“Godfather” actor, magician Tony Giorgio dies, 88

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Joseph Anthony "Tony" Giorgio

Joseph Anthony "Tony" Giorgio

Actor and magician Joseph Anthony “Tony” Giorgio, who portrayed Bruno Tattaglia in the classic 1972 movie The Godfather, died February 1 in Van Nuys, California of cardiopulmonary failure. The Sherman Oaks, California resident was 88.

Giorgio provided the voice of the Butcher in the 1982 half-hour special Ziggy’s Gift, which aired on ABC. It won the Emmy Award for Outstanding Animated Program.

A true Renaissance man, he was a TV actor (The Practice), stage actor (Big Julie in Guys and Dolls, starring Milton Berle), technical advisor on magic and gambling (Mission Impossible, Charlie’s Angels, Sting II, etc.), columnist (“The Giorgio Letters” in Genii), author (Tossing Broads), lecturer (con games and gambling scams), and card and dice hustler.

He produced several DVDs still available, including The Ultimate Work, an extensive training video on the art of hand mucking (holding out) and card manipulation.

Born in Herkimer, New York on September 27, 1923, Giorgio grew up in Schenectady during the Great Depression. He started doing magic tricks at the age of seven, and began his career in show business as a professional “amateur,” performing magic in talent shows for pay. At age 12, he ran away from home to join a circus and performed magic in a sideshow. Over the years, he transitioned from magic to professional hustler and then back to show business, working along the way in a variety of venues, from conventions and fraternal clubs to country clubs, Las Vegas casinos and Hollywood studios.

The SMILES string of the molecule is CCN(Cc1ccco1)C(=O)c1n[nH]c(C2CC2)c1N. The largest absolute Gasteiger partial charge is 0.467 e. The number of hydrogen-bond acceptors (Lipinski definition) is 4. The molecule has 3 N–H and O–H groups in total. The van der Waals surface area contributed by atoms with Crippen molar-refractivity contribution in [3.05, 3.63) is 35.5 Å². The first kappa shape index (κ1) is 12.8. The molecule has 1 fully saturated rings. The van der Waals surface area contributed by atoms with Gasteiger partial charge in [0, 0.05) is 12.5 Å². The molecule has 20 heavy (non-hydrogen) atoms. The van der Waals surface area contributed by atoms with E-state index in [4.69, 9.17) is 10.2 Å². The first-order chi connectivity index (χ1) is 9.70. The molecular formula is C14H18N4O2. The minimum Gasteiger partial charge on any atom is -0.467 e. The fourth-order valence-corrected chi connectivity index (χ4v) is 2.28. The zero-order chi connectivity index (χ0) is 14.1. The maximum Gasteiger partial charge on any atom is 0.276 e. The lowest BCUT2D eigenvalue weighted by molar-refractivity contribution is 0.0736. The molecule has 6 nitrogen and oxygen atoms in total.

In 1963, he was one of the early performers at the Magic Castle, winning Close-up Magician of the Year in the 1990s. He was hired by Playboy Clubs in the 1960s to be their resident gambling expert.

His first appearance in films was as a card dealer in A Big Hand for the Little Lady (1966). Besides his role in The Godfather, his most iconic film appearances were as Frank Palancio in Magnum Force and Don Scagnelli in American Me.

Tony Giorgio is survived by his wife of 41 years, Kaye S. Jacobs-Giorgio, and by many nieces and nephews.

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